Start with the egg whites at room temperature. With a stand or electric mixer, start whipping the egg whites at a medium-low speed until they start to become frothy (about 3 minutes). Increase the speed to medium-high and whip for another minute or two -- you're looking for soft peaks.

Begin adding the sugar-cornstarch blend a few tablespoons at a time, allowing it to fully incorporate into the egg whites before adding more. When you have finished incorporating everything, add the vanilla and vinegar.

Turn the mixer to high and whip to stiff peaks. You'll know you're there when: a) you can see defined whisk marks in the meringue while the mixer is running, and b) when you stop the mixer and pull the whisk or beaters out of the meringue, it should leave a stiff peak in the bowl and on the end of the whisk.

Using a spatula, divide the meringue between your six circles on the baking sheet. This part takes a little time and patience, but you should use the back of the spatula to shape your meringue "cakes", building them up as you go. It's nice to create a slight bowl shape in the top to hold your toppings.

Place the sheet in the oven and bake for one hour. If they start taking on too much color, lower the oven temp by 10 or 15 degrees. They should feel relatively solid to the touch when they are done. Turn off the oven, crack the door open, and let them cool completely in the oven (about 2 hours more).

Basil syrup:
Fill a small saucepan with water and bring it to a boil. Add the basil leaves and blanch them for about 30 seconds. This will bring out a bright green color. Immediately transfer the leaves to a bowl filled with cool water and ice.

Drain and pat the leaves dry. Combine the leaves and syrup in a food processor or blender and blend to a smooth consistency. Refrigerate the syrup for at least two hours to let the flavor infuse. Before serving, bring to room temperature and strain through a fine mesh sieve.

Whipped cream:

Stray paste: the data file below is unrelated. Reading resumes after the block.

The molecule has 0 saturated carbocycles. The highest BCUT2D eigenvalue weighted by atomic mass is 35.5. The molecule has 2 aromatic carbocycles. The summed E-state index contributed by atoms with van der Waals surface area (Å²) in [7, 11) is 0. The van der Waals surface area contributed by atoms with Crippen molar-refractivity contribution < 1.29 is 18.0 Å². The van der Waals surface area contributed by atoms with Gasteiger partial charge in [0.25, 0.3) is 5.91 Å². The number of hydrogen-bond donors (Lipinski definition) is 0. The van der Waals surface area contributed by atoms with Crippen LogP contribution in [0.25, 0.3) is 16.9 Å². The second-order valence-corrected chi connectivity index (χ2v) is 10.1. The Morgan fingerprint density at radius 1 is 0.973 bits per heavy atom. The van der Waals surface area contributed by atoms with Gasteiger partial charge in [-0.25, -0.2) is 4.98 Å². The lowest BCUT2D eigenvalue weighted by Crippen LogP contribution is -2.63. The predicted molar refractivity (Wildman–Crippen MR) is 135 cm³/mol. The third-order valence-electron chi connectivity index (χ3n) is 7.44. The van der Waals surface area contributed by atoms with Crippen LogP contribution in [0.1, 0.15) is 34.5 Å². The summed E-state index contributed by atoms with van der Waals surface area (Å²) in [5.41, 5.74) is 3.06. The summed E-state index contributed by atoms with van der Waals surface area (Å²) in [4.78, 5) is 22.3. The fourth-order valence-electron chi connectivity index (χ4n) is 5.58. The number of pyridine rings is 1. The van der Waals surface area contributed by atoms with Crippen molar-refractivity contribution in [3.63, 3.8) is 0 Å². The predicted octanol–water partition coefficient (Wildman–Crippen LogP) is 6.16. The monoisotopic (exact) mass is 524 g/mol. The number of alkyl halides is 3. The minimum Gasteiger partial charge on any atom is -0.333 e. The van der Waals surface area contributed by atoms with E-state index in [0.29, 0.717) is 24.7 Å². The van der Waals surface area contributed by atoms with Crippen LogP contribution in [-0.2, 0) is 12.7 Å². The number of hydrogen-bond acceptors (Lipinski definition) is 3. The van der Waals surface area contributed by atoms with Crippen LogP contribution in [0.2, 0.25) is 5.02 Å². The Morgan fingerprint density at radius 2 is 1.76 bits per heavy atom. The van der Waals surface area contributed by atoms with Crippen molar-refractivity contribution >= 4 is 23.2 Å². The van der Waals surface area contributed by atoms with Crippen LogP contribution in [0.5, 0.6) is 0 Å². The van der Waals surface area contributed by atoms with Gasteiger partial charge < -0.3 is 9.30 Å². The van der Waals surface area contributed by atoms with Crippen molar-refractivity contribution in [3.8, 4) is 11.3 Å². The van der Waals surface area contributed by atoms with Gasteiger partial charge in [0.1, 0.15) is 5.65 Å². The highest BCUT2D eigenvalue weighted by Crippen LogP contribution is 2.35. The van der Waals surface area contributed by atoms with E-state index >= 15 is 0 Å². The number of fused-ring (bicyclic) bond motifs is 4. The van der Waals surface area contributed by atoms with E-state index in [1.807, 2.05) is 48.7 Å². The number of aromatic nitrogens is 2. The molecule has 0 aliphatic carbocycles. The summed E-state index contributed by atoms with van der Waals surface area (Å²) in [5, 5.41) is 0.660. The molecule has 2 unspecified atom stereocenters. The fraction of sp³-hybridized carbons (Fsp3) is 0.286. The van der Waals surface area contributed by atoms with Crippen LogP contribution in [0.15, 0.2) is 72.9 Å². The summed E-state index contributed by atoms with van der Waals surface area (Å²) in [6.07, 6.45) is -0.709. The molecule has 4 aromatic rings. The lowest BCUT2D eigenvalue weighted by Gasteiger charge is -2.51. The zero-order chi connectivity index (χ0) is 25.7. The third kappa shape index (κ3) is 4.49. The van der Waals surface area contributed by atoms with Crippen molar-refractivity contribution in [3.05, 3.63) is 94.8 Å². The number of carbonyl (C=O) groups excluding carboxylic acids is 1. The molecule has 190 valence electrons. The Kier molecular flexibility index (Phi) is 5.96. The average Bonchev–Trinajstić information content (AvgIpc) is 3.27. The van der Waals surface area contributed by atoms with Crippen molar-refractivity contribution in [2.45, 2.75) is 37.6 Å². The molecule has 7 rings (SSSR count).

Begin whipping the cream either by hand or with an electric mixer. When it has slightly thickened, sprinkle the sugar over the top of the cream and continue whipping. Add the seeds from one vanilla bean. Whip until stiff.

Assembly:
Place one meringue on a plate. Top with a generous dollop of the whipped cream and drizzle with basil syrup. Finish with fresh sliced strawberries and enjoy!



Herb Crusted Rack of Lamb

Food, RecipesKristenComment

We've somewhat skipped over spring here in the Northeast -- on Monday, we celebrated Memorial Day with blue skies and temperatures in the 80s. Not that I'm complaining that winter FINALLY seems to be over, but I do feel like my food calendar is slightly off this year. It's normally a gradual transition into more spring-y fresh veggies and lighter dishes, but I'm already looking forward to summertime grilling and lots of fresh fruit.

Lamb is one of my favorite springtime dishes, so I decided to hold on to the season just a little longer by making a lovely herb crusted rack of lamb for dinner. Rack of lamb can be pricey, but it's totally worth it for a special dinner, especially if you dress up the richness with some fresh herbs.

The herb crust comes together quite easily in the food processor -- just a few quick whirs turn basil, breadcrumbs, garlic, herbs de Provence, cheese, mustard, and olive oil into a beautiful coat for the lamb. Be sure to take a moment to breathe in the gorgeous smell of all those ingredients when you take the lid off of your food processor!

My favorite part of this recipe is packing the herb crust around the rack of lamb -- it's like wrapping it up in a pretty green blanket! You want a nice even layer covering every visible part of the meat, and then into the oven it goes. For a medium-rare lamb, I roast it for about 25 minutes at 425 F. That's all it takes for this showstopping dish, which means you'll have plenty of time to toss some potatoes in the oven for a side, AND open up a nice bottle of red to go with it all.

Recipe followed precisely as written from Bon Appetit: Herb-Crusted Rack of Lamb